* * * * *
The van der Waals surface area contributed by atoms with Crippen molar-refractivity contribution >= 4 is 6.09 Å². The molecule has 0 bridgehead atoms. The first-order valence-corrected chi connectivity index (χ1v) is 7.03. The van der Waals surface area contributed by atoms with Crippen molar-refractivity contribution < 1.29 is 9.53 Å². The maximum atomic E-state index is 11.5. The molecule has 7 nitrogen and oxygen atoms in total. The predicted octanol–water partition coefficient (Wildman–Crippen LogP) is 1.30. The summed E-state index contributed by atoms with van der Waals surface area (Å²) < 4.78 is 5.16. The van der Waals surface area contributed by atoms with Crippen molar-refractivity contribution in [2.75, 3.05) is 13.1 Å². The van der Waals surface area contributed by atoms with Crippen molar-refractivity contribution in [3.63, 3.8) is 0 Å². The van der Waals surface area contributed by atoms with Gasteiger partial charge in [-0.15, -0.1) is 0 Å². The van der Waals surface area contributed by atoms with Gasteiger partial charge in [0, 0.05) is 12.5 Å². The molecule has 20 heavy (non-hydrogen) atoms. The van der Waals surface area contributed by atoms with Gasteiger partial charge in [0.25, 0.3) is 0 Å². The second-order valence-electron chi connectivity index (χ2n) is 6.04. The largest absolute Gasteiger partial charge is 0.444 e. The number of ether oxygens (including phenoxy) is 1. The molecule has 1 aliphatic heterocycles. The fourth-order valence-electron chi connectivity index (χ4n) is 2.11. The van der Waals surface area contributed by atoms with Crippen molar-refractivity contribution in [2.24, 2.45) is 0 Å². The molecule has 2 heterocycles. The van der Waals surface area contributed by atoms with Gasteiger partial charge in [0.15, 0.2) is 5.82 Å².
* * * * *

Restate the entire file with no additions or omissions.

The van der Waals surface area contributed by atoms with Crippen molar-refractivity contribution >= 4 is 6.09 Å². The molecule has 0 bridgehead atoms. The first-order valence-corrected chi connectivity index (χ1v) is 7.03. The van der Waals surface area contributed by atoms with Crippen molar-refractivity contribution < 1.29 is 9.53 Å². The maximum atomic E-state index is 11.5. The molecule has 7 nitrogen and oxygen atoms in total. The predicted octanol–water partition coefficient (Wildman–Crippen LogP) is 1.30. The summed E-state index contributed by atoms with van der Waals surface area (Å²) < 4.78 is 5.16. The van der Waals surface area contributed by atoms with Crippen molar-refractivity contribution in [2.75, 3.05) is 13.1 Å². The van der Waals surface area contributed by atoms with Crippen molar-refractivity contribution in [3.63, 3.8) is 0 Å². The van der Waals surface area contributed by atoms with Gasteiger partial charge in [-0.15, -0.1) is 0 Å². The van der Waals surface area contributed by atoms with Gasteiger partial charge in [0, 0.05) is 12.5 Å². The molecule has 20 heavy (non-hydrogen) atoms. The van der Waals surface area contributed by atoms with Gasteiger partial charge in [0.25, 0.3) is 0 Å². The second-order valence-electron chi connectivity index (χ2n) is 6.04. The largest absolute Gasteiger partial charge is 0.444 e. The number of ether oxygens (including phenoxy) is 1. The molecule has 1 aliphatic heterocycles. The fourth-order valence-electron chi connectivity index (χ4n) is 2.11. The van der Waals surface area contributed by atoms with Crippen molar-refractivity contribution in [2.24, 2.45) is 0 Å². The molecule has 2 heterocycles. The van der Waals surface area contributed by atoms with Gasteiger partial charge in [0.15, 0.2) is 5.82 Å².